How do you envision those decisions would be made?

  • Jimbino

    “If John McCain were uninsured, his surgery could have cost $76,000” is only one of the sentences in the post that fails to observe proper English sequence of tenses rules.

    In English, one would say “If John McCain had been uninsured, his surgery could have cost $76,000.” Or, in the present, “If John Doe were uninsured, his surgery would cost $76,000.”

  • TastyBits

    @Modulo Myself

    This is from my personal experience.

    Without insurance, it is a mixed bag. You are charged the non-negotiated price, and this is usually the most expensive. Sometimes, you can negotiate before any tests or procedures, but it usually means cash up-front. In some cases you can negotiate after-the-fact, but again, you must have the cash to pay.

    When a $76,000.00 bill(s) arrive, you stop answering the phone and reading the mail, and you never sign a certified letter.

    I am now paying out the nose for a platinum plan for my wife, and it is a piece of crap. If I go out-of-network for any reason, I am no different than being uninsured.

  • gray shambler

    Spoke today with a fortyish woman, who’s premium has gone to $600/ month with $6000.00 deductible, she’ strongly considering dropping it, come what may, and I don’t blame her. What if tens of millions of younger adults do the same?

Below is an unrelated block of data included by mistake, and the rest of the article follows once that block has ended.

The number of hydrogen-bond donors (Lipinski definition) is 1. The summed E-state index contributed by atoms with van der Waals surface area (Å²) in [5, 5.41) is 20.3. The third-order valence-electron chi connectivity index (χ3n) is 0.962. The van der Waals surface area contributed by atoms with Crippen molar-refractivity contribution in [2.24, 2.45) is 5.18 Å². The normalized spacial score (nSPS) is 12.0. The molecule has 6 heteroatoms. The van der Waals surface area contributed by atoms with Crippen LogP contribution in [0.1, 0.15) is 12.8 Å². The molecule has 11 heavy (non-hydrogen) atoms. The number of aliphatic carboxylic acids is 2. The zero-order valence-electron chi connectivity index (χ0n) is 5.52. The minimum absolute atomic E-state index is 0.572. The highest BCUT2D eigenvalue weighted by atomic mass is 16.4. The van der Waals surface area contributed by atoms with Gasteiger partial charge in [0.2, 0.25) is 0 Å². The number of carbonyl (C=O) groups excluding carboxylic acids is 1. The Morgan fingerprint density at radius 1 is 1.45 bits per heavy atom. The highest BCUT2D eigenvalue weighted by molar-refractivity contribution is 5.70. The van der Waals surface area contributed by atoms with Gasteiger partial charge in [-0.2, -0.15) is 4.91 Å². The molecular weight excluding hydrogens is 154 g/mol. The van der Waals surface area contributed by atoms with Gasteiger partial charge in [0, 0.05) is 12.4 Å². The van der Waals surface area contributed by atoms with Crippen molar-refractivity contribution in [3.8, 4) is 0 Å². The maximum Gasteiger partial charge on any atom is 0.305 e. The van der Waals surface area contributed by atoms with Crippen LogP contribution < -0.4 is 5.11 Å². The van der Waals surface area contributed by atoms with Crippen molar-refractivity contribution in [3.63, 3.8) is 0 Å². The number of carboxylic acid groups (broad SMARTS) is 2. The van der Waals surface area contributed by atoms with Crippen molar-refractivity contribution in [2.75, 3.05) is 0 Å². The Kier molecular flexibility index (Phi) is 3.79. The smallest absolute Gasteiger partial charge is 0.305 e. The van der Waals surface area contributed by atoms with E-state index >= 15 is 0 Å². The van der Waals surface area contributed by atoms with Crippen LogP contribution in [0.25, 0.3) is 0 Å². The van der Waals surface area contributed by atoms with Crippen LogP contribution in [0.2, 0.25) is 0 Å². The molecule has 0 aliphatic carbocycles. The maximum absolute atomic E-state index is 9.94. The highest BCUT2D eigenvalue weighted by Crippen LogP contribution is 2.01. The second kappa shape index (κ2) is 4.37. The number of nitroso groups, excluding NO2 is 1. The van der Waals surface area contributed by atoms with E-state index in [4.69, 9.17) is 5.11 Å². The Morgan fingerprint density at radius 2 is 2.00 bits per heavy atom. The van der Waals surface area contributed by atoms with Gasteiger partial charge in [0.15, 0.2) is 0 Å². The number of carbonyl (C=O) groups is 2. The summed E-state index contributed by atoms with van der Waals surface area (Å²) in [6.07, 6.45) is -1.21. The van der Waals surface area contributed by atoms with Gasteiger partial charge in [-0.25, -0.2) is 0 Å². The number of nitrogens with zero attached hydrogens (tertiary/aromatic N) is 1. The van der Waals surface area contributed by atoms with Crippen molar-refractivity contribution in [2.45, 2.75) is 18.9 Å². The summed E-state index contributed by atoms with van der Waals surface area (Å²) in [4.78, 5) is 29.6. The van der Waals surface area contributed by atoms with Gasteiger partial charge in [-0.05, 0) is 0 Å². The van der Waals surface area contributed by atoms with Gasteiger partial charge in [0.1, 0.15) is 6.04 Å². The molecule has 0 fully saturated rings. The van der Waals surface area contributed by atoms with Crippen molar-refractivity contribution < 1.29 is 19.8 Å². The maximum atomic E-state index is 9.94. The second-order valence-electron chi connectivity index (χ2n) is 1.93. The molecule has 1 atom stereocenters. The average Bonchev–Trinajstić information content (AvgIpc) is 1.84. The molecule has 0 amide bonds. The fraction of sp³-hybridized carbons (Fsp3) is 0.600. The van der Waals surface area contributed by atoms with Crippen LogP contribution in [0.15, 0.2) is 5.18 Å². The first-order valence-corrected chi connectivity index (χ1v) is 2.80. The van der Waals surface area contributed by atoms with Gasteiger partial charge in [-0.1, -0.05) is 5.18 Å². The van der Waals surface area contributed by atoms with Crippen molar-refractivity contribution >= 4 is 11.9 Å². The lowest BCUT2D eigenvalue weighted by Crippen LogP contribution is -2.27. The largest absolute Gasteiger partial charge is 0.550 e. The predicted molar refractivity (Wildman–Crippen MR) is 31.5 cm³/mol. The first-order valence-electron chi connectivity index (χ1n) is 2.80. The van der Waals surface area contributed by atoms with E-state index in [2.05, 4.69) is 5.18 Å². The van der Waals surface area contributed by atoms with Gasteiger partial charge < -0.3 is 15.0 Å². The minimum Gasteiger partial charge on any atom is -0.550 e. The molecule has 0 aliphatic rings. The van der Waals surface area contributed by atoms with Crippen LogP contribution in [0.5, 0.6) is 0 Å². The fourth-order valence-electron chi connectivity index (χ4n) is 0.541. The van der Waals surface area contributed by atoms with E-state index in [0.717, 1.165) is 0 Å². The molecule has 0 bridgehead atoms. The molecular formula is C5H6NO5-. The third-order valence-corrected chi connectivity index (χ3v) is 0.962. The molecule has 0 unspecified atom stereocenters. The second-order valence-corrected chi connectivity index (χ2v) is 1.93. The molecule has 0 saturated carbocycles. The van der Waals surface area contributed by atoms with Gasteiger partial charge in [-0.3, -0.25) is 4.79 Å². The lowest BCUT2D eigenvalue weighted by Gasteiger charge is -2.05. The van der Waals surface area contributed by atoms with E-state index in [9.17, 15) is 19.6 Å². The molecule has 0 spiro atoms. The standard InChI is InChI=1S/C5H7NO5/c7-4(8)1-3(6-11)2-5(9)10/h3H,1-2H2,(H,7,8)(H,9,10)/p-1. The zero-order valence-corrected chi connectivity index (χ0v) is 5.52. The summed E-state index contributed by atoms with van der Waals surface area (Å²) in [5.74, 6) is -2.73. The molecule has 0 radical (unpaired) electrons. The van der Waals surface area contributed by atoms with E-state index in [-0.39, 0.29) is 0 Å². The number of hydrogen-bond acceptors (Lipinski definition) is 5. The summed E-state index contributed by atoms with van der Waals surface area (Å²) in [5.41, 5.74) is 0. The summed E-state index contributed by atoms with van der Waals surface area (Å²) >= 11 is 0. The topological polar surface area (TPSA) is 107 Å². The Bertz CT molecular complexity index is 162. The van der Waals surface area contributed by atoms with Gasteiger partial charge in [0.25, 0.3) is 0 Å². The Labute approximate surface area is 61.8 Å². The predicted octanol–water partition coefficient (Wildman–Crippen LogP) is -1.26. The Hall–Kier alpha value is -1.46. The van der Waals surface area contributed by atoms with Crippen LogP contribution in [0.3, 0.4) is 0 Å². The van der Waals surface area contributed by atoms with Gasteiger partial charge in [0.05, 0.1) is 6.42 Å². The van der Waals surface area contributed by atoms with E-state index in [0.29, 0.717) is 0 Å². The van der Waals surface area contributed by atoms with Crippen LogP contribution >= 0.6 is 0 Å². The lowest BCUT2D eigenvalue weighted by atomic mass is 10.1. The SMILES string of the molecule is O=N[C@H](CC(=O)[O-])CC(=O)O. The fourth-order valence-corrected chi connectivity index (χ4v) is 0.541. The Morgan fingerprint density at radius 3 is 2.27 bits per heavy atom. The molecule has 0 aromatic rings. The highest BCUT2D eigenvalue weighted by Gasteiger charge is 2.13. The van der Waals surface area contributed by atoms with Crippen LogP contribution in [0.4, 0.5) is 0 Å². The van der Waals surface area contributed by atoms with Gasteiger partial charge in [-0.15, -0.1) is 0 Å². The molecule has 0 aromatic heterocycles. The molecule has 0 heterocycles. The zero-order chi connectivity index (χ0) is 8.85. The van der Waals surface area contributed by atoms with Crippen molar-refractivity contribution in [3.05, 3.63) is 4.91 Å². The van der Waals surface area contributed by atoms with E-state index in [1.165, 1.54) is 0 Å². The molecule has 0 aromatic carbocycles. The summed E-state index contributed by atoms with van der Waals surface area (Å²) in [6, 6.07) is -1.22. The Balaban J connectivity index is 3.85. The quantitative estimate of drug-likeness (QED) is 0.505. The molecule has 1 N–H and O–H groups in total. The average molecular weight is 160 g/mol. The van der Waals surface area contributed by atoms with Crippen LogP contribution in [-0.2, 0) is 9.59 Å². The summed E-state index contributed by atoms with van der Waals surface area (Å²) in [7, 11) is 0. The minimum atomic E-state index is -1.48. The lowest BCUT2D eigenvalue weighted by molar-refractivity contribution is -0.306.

• steve

    Drew- It would greatly motivate networks to resolve end of life issues before the end is reached. When asked, most people don’t really want “everything” done when there is no chance of a good outcome. Yet, we often do that since many don’t talk it over ahead of time. Also, at present, hospitals get paid for doing everything they do, even if it is not merited. I would expect better pre-op evaluations to determine if the benefits merit the risk. Right now, the scale is subtly tilted by the knowledge that there will be payment. On the medical side I would expect earlier offering of hospice care, which has generally been shown to provide a better quality of life w/o hastening death.


  • mike shupp

    @Modulo Myself. TastyBits pretty much sums it up.

    About a year ago, I would up in an emergency ward with a protruding umbilical hernia — something the size of a grapefruit, which was still trying to grow. I passed out trying to explain this to a receptionist, and wasn’t really conscious of much for another 4 or 5 days. There were complications. I’ve got COPD, I could stand to lose some weight, they were worried that I might have picked up an infection from transfusions …. It took three weeks for them to release me. And while I was very grateful for the care the hospital and doctors and nurses, etc., had given me, the final bills totaled to over 270 thousand dollars.

    Which was about 270,000 bucks more than I had. However, in the end, Medicare stepped in and paid about 30 thousand, while telling the hospital to forget most of the rest. The part that really got passed along to me was about 2000 dollars. Somewhat affordable on my social security.

    Here’s a game for Republicans: pick the magic point at which I should have discussed surgical procedures and their costs and the likely hospital costs for proceeding in this venture. What should I have held out for? A private room all the way? Daily flowers? Gold trim on my new belly button? More stations on the overhead TV? How should I have made the best possible, most pleasurable decisions while enjoying this shopping experience? How should I have handled this as a True American Consumer?

    I’m a bit cynical about Econ 101 analyses of healthcare these days.